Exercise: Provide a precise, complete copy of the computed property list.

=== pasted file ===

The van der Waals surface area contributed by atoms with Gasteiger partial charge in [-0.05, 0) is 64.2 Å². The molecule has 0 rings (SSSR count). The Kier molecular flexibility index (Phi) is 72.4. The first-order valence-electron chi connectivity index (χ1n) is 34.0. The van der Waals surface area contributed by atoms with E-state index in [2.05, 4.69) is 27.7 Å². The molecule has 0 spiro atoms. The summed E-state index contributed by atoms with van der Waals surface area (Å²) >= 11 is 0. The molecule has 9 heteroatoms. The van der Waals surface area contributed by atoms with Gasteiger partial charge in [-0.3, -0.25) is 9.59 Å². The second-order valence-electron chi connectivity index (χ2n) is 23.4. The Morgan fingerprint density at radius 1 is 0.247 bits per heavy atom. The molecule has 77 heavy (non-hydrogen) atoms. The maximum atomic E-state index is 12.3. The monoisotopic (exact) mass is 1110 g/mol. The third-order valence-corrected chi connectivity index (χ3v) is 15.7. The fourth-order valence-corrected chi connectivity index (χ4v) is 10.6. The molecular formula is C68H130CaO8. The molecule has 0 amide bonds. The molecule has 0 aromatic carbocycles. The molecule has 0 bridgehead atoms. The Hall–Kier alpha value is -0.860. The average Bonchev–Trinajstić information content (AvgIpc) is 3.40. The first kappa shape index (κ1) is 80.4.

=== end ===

The van der Waals surface area contributed by atoms with Gasteiger partial charge in [-0.05, 0) is 64.2 Å². The molecule has 0 rings (SSSR count). The Kier molecular flexibility index (Phi) is 72.4. The first-order valence-electron chi connectivity index (χ1n) is 34.0. The van der Waals surface area contributed by atoms with E-state index in [2.05, 4.69) is 27.7 Å². The molecule has 0 spiro atoms. The summed E-state index contributed by atoms with van der Waals surface area (Å²) >= 11 is 0. The molecule has 9 heteroatoms. The van der Waals surface area contributed by atoms with Gasteiger partial charge in [-0.3, -0.25) is 9.59 Å². The second-order valence-electron chi connectivity index (χ2n) is 23.4. The Morgan fingerprint density at radius 1 is 0.247 bits per heavy atom. The molecule has 77 heavy (non-hydrogen) atoms. The maximum atomic E-state index is 12.3. The monoisotopic (exact) mass is 1110 g/mol. The third-order valence-corrected chi connectivity index (χ3v) is 15.7. The fourth-order valence-corrected chi connectivity index (χ4v) is 10.6. The molecular formula is C68H130CaO8. The molecule has 0 amide bonds. The molecule has 0 aromatic carbocycles. The molecule has 0 bridgehead atoms. The Hall–Kier alpha value is -0.860. The average Bonchev–Trinajstić information content (AvgIpc) is 3.40. The first kappa shape index (κ1) is 80.4.